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Re: woddy from disk install problem

On Wed, Jul 18, 2001 at 09:58:10PM -0400, Robert Schweikert wrote:
> Hi,
> I have an install problem with woddy and would appreciate help to get it
> fixed.
Have you ever installed a debian system before? If not, I'd suggest you use
the stable version for installing, you can even get it on CD.
> Background:
> I hav a system with 2 hard drives, one scsi (sda1-4) and one ide
> (hda1-4). My currently running Linux system runs of the scsi drive and I
> am trying to install woddy onto the ide drive. I created the rescue,

> root and driver floppies, and all of thie is working. I downloaded all
> the packages in main/binary-i386 and contrib/binary-i386 and placed them
> on the ide drive where I want to install woddy.
You want to install woody on hda and you downloaded lost of files to hda to
use them for installing? I don't think this will work. One of the steps
while installing is "initialize linux partition", on my box (other arch
though) the partition is erased by that step, so no more downloaded files.
You want to put them on the scsi disk, _if_ you think you have to download
all those packages.

> When I am using my running system, as right now I mount the ide drive as
> /ideDr as follows
> # mount /dev/hda1 /ideDr/
> # mount /dev/hda4 /ideDr/usr
> and listing the distribution directory produces the following
> # ls /ideDr/usr/dists/woddy/main/binary-i386/
> Packages     base   editors      hamradio      math  oldlibs    sound  web
> Packages.gz  comm   electronics  interpreters  misc  otherosfs  tex    x11
> Release      devel  games        libs          net   science    text
> admin        doc    graphics     mail          news  shells     utils
> According to my thinking this is all I should need, as this is
> everything that's on the ftp site. However, according to the
> installation program I am doing something wrong.
You have downloaded _everything_? WHY? If you have such a fast net accesss,
why don't you use apt to download packages as you need them? Saves time,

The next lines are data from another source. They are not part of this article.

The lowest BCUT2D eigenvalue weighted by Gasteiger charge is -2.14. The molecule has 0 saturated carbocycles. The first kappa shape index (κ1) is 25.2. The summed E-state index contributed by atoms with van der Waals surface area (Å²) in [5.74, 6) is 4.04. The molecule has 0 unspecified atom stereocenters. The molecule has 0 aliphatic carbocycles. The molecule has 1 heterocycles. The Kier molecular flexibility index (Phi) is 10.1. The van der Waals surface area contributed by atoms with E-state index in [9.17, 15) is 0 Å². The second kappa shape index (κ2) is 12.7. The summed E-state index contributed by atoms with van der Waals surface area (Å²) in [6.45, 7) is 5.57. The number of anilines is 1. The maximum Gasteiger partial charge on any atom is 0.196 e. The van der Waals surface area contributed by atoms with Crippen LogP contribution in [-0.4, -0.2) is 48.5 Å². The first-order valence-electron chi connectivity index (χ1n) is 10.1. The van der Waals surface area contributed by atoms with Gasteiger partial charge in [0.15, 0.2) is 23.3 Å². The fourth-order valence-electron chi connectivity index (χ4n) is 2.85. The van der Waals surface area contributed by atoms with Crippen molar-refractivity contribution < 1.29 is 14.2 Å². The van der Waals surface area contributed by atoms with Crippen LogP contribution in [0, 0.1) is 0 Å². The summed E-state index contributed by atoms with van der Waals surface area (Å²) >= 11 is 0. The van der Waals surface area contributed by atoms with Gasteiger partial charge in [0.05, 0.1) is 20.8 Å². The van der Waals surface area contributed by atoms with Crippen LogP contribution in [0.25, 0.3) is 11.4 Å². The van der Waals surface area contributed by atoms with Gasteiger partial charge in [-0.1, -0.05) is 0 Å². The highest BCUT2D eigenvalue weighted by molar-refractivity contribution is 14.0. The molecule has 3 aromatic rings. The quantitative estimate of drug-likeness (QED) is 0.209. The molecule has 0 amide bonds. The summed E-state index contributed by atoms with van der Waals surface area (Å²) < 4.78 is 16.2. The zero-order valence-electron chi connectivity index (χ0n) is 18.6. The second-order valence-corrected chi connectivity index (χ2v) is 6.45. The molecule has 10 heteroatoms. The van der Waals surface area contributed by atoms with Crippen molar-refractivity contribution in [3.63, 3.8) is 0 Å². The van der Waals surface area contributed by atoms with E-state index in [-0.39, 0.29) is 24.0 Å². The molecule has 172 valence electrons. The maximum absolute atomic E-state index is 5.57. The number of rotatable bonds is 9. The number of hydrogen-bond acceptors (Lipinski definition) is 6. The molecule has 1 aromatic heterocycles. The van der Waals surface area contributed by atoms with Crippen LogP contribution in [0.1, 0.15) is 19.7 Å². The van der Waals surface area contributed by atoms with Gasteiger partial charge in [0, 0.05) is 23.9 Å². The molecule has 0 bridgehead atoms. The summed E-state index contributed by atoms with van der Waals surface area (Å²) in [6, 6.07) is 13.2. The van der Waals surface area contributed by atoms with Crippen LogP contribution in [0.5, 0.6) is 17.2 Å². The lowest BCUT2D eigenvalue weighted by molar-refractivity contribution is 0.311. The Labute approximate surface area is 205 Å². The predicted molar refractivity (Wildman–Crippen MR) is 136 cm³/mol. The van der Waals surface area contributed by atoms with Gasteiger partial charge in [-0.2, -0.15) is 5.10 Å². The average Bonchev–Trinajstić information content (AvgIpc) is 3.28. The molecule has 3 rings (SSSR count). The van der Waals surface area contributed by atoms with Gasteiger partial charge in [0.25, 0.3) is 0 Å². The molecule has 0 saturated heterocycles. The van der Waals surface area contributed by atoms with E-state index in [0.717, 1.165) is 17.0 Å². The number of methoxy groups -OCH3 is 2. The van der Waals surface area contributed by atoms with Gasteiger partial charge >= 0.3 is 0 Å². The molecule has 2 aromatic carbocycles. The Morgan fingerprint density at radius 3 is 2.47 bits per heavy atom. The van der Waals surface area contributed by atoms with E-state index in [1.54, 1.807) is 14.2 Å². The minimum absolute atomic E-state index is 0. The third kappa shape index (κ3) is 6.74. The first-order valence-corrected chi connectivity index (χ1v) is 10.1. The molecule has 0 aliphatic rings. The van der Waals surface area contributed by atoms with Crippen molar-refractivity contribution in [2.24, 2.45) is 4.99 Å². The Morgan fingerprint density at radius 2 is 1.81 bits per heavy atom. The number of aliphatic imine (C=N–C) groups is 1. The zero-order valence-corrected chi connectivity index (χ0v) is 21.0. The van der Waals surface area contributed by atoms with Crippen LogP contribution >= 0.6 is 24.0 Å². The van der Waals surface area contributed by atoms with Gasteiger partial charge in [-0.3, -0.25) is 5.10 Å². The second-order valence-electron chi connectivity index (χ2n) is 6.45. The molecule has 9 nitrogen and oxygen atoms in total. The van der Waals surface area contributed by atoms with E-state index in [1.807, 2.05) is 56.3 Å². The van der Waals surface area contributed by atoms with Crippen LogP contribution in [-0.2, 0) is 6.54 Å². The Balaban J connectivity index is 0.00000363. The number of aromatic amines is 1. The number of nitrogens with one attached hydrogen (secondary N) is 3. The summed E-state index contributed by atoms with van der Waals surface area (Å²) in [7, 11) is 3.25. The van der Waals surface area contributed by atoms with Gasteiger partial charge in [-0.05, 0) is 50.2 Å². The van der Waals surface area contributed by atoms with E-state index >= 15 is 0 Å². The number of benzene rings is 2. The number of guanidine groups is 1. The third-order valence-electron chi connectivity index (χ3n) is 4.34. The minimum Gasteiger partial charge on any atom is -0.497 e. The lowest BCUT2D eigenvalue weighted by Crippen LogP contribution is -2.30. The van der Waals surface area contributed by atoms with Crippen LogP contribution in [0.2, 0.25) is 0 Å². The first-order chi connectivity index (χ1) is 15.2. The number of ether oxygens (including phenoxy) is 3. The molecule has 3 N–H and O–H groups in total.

bandwidth, the rainforest, and does not pervert the idea behind all the
tools. If you have no net access on that machine, look for the basedeps.tgz
thread here.
> Here are the steps I am following:
> 1.) boot the system from the rescue floppy
> 2.) load the root file system from the second floppy
> 3.) configure keyboard
> 4.) initialize the swap space
> 5.) mount /dev/hda1 to /
> 6.) mount /dev/hda3 to /home
> 7.) mount /dev/hda4 to /usr
you skipped initializing hda1, hda3 and hda4...

> 8.) install the kernel and modules from the rescue floppy
> 9.) try to install the base system
> and this is where things go wrong. When I try to let the installer find
> the release directory it is not found. When I point the installer to
> /target the release packages are not found. When I point the installer
> to /target/usr the release packages are not found. WHen I provide the
> full path i.e. /target/usr/dists/woddy/main/binary-i386 the stuff still
> isn't found. In all cases I get the following message:
Well, I don't think the installer was designed to get the base packages from
the partition it is installing onto. You'd better put them on a second
> This certainly beats the hell out of me. Any suggestions? I cannot put
> the packages on my scsi drive as I am running the 2.4.3 kernel there
> using the XFS file system which is not recognized by the kernel on the
> rescue floppy.
Lame excuse. Format a partition with a sane filesystem. Why don't you use
the "home" partition for storing the debs, install them from there, and when
you're done mount it as home partition (move the user dirs to that one).
But you do not have to download the whole distribution anyway...
> I would really like to get this going so I can create some packages and
> start the developer/maintainer application process.
I suggest you install stable. IIRC the application process does not force
you to install the unstable/testing boot-floppies to get processed (do you
know why there are called UNSTABLE?). After you installed unstable and if
you still really want to live on the bleeding edge, you have two choices.
Install unstable in a chroot, there are tools out there that help you with
that (debootstrap or dbootstrap? wanna-build also has something, there are
instructions in the list-archives, etc). This is the preferred option, if
unstable goes wild, you only loose your chroot (which you have backed up
before) but still have your stable install to work with. It also has the
advantage that you can use sbuild and your chroot to find all Build-Depends
errors in your packages easily (if you don't find them, the buildds will
come after you :-)

The second option is, upgrade stable -> unstable/testing. 
apt-get dist-upgrade
See man page for details.


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